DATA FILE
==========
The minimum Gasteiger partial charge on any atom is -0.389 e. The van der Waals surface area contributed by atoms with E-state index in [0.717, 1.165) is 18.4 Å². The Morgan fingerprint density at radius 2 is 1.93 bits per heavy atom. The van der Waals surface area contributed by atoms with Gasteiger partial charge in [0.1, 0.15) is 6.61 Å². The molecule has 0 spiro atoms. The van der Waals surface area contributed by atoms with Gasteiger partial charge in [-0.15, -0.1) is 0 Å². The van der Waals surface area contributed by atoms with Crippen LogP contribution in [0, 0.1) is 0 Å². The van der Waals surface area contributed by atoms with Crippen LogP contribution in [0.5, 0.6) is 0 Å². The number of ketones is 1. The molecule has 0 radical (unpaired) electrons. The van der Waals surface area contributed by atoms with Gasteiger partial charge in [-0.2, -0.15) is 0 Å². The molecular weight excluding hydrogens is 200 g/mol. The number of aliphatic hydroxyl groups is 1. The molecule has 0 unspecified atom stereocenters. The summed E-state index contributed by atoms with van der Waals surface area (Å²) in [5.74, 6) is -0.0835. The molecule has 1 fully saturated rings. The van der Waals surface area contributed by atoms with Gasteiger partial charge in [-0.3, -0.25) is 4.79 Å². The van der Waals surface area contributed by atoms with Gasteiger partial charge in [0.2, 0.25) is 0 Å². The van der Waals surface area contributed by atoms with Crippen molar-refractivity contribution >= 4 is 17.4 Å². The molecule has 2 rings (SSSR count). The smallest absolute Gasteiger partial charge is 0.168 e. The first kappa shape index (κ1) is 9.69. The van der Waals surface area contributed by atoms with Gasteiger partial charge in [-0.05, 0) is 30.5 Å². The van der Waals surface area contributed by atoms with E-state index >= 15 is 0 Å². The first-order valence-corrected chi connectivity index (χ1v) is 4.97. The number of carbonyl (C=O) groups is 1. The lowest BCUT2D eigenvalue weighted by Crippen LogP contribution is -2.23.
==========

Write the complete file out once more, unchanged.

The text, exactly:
The minimum Gasteiger partial charge on any atom is -0.389 e. The van der Waals surface area contributed by atoms with E-state index in [0.717, 1.165) is 18.4 Å². The Morgan fingerprint density at radius 2 is 1.93 bits per heavy atom. The van der Waals surface area contributed by atoms with Gasteiger partial charge in [0.1, 0.15) is 6.61 Å². The molecule has 0 spiro atoms. The van der Waals surface area contributed by atoms with Gasteiger partial charge in [-0.15, -0.1) is 0 Å². The van der Waals surface area contributed by atoms with Crippen LogP contribution in [0, 0.1) is 0 Å². The van der Waals surface area contributed by atoms with Crippen LogP contribution in [0.5, 0.6) is 0 Å². The number of ketones is 1. The molecule has 0 radical (unpaired) electrons. The van der Waals surface area contributed by atoms with Gasteiger partial charge in [-0.2, -0.15) is 0 Å². The molecular weight excluding hydrogens is 200 g/mol. The number of aliphatic hydroxyl groups is 1. The molecule has 0 unspecified atom stereocenters. The summed E-state index contributed by atoms with van der Waals surface area (Å²) in [5.74, 6) is -0.0835. The molecule has 1 fully saturated rings. The van der Waals surface area contributed by atoms with Gasteiger partial charge in [-0.3, -0.25) is 4.79 Å². The van der Waals surface area contributed by atoms with Gasteiger partial charge in [0.2, 0.25) is 0 Å². The van der Waals surface area contributed by atoms with Crippen molar-refractivity contribution >= 4 is 17.4 Å². The molecule has 2 rings (SSSR count). The smallest absolute Gasteiger partial charge is 0.168 e. The first kappa shape index (κ1) is 9.69. The van der Waals surface area contributed by atoms with Gasteiger partial charge in [-0.05, 0) is 30.5 Å². The van der Waals surface area contributed by atoms with E-state index >= 15 is 0 Å². The first-order valence-corrected chi connectivity index (χ1v) is 4.97. The number of carbonyl (C=O) groups is 1. The lowest BCUT2D eigenvalue weighted by Crippen LogP contribution is -2.23.